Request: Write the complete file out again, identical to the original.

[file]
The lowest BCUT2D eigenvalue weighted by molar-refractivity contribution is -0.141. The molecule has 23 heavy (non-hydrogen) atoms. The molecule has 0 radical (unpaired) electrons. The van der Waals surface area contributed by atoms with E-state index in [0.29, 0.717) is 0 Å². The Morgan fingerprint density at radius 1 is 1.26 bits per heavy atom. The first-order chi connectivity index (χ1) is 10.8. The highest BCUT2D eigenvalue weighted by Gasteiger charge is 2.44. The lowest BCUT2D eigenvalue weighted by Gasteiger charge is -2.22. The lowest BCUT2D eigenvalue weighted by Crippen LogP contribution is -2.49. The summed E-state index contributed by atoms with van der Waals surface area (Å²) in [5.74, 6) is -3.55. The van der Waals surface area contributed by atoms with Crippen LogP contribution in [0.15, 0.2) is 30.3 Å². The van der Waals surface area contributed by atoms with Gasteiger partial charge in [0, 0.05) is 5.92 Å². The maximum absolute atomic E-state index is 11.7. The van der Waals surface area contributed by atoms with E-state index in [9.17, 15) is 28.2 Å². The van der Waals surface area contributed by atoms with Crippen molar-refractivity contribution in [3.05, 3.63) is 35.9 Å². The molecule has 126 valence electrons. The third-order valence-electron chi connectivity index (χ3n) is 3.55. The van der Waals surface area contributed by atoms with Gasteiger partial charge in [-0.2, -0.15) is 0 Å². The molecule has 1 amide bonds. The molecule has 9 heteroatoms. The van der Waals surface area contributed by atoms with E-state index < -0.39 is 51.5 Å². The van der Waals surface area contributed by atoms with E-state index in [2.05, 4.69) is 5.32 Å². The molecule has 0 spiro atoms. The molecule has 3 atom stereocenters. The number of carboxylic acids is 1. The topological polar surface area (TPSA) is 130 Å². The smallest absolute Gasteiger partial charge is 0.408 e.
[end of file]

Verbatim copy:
The lowest BCUT2D eigenvalue weighted by molar-refractivity contribution is -0.141. The molecule has 23 heavy (non-hydrogen) atoms. The molecule has 0 radical (unpaired) electrons. The van der Waals surface area contributed by atoms with E-state index in [0.29, 0.717) is 0 Å². The Morgan fingerprint density at radius 1 is 1.26 bits per heavy atom. The first-order chi connectivity index (χ1) is 10.8. The highest BCUT2D eigenvalue weighted by Gasteiger charge is 2.44. The lowest BCUT2D eigenvalue weighted by Gasteiger charge is -2.22. The lowest BCUT2D eigenvalue weighted by Crippen LogP contribution is -2.49. The summed E-state index contributed by atoms with van der Waals surface area (Å²) in [5.74, 6) is -3.55. The van der Waals surface area contributed by atoms with Crippen LogP contribution in [0.15, 0.2) is 30.3 Å². The van der Waals surface area contributed by atoms with Gasteiger partial charge in [0, 0.05) is 5.92 Å². The maximum absolute atomic E-state index is 11.7. The van der Waals surface area contributed by atoms with E-state index in [9.17, 15) is 28.2 Å². The van der Waals surface area contributed by atoms with Crippen molar-refractivity contribution in [3.05, 3.63) is 35.9 Å². The molecule has 126 valence electrons. The third-order valence-electron chi connectivity index (χ3n) is 3.55. The van der Waals surface area contributed by atoms with Gasteiger partial charge in [-0.2, -0.15) is 0 Å². The molecule has 1 amide bonds. The molecule has 9 heteroatoms. The van der Waals surface area contributed by atoms with E-state index < -0.39 is 51.5 Å². The van der Waals surface area contributed by atoms with E-state index in [2.05, 4.69) is 5.32 Å². The molecule has 0 spiro atoms. The molecule has 3 atom stereocenters. The number of carboxylic acids is 1. The topological polar surface area (TPSA) is 130 Å². The smallest absolute Gasteiger partial charge is 0.408 e.